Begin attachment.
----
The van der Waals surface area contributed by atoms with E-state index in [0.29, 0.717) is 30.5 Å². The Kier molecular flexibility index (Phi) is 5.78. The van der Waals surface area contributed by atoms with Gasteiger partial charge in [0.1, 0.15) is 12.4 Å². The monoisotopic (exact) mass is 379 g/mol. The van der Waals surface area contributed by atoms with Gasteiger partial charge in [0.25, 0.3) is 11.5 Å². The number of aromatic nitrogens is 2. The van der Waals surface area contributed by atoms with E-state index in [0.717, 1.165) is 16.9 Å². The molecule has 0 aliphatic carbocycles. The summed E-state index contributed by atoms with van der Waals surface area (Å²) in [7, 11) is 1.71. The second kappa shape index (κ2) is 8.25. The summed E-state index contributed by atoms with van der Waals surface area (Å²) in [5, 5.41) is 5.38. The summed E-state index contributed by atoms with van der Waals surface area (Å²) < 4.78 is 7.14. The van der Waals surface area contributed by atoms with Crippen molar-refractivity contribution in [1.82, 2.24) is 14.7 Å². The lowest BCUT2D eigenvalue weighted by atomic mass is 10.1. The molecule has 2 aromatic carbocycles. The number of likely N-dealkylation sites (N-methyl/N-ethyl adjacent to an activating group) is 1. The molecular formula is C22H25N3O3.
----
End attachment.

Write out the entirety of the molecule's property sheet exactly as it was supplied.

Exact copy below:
The van der Waals surface area contributed by atoms with E-state index in [0.29, 0.717) is 30.5 Å². The Kier molecular flexibility index (Phi) is 5.78. The van der Waals surface area contributed by atoms with Gasteiger partial charge in [0.1, 0.15) is 12.4 Å². The monoisotopic (exact) mass is 379 g/mol. The van der Waals surface area contributed by atoms with Gasteiger partial charge in [0.25, 0.3) is 11.5 Å². The number of aromatic nitrogens is 2. The van der Waals surface area contributed by atoms with E-state index in [0.717, 1.165) is 16.9 Å². The molecule has 0 aliphatic carbocycles. The summed E-state index contributed by atoms with van der Waals surface area (Å²) in [7, 11) is 1.71. The second kappa shape index (κ2) is 8.25. The summed E-state index contributed by atoms with van der Waals surface area (Å²) in [5, 5.41) is 5.38. The summed E-state index contributed by atoms with van der Waals surface area (Å²) < 4.78 is 7.14. The van der Waals surface area contributed by atoms with Crippen molar-refractivity contribution in [1.82, 2.24) is 14.7 Å². The lowest BCUT2D eigenvalue weighted by atomic mass is 10.1. The molecule has 2 aromatic carbocycles. The number of likely N-dealkylation sites (N-methyl/N-ethyl adjacent to an activating group) is 1. The molecular formula is C22H25N3O3.